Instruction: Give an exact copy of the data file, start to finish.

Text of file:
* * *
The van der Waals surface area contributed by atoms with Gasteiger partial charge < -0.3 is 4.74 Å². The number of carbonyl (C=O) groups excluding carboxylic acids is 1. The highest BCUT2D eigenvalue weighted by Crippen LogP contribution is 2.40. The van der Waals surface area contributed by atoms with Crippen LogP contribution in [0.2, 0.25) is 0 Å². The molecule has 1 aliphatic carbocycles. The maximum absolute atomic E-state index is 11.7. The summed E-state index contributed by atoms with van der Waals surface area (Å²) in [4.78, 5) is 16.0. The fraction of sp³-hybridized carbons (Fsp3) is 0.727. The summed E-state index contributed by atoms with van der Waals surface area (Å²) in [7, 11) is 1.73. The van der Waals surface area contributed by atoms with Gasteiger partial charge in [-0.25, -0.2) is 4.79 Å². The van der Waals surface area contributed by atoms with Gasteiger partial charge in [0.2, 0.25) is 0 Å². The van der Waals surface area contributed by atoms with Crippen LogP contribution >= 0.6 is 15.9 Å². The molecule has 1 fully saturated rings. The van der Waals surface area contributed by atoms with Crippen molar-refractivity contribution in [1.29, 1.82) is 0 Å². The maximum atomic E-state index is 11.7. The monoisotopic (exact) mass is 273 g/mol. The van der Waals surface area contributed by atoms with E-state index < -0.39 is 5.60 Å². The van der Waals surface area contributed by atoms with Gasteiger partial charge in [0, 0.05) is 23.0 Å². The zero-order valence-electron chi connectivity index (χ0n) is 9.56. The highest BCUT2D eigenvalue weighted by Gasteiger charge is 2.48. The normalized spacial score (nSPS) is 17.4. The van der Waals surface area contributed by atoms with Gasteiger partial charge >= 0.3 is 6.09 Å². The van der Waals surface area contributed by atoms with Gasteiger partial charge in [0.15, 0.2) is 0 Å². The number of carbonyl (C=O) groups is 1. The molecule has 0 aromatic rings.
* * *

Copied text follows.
The van der Waals surface area contributed by atoms with Gasteiger partial charge < -0.3 is 4.74 Å². The number of carbonyl (C=O) groups excluding carboxylic acids is 1. The highest BCUT2D eigenvalue weighted by Crippen LogP contribution is 2.40. The van der Waals surface area contributed by atoms with Crippen LogP contribution in [0.2, 0.25) is 0 Å². The molecule has 1 aliphatic carbocycles. The maximum absolute atomic E-state index is 11.7. The summed E-state index contributed by atoms with van der Waals surface area (Å²) in [4.78, 5) is 16.0. The fraction of sp³-hybridized carbons (Fsp3) is 0.727. The summed E-state index contributed by atoms with van der Waals surface area (Å²) in [7, 11) is 1.73. The van der Waals surface area contributed by atoms with Gasteiger partial charge in [-0.25, -0.2) is 4.79 Å². The van der Waals surface area contributed by atoms with Gasteiger partial charge in [0.2, 0.25) is 0 Å². The van der Waals surface area contributed by atoms with Crippen LogP contribution >= 0.6 is 15.9 Å². The molecule has 1 fully saturated rings. The van der Waals surface area contributed by atoms with Crippen molar-refractivity contribution in [1.29, 1.82) is 0 Å². The maximum atomic E-state index is 11.7. The monoisotopic (exact) mass is 273 g/mol. The van der Waals surface area contributed by atoms with E-state index < -0.39 is 5.60 Å². The van der Waals surface area contributed by atoms with Gasteiger partial charge in [0, 0.05) is 23.0 Å². The zero-order valence-electron chi connectivity index (χ0n) is 9.56. The highest BCUT2D eigenvalue weighted by Gasteiger charge is 2.48. The normalized spacial score (nSPS) is 17.4. The van der Waals surface area contributed by atoms with Gasteiger partial charge >= 0.3 is 6.09 Å². The van der Waals surface area contributed by atoms with Gasteiger partial charge in [0.15, 0.2) is 0 Å². The number of carbonyl (C=O) groups is 1. The molecule has 0 aromatic rings.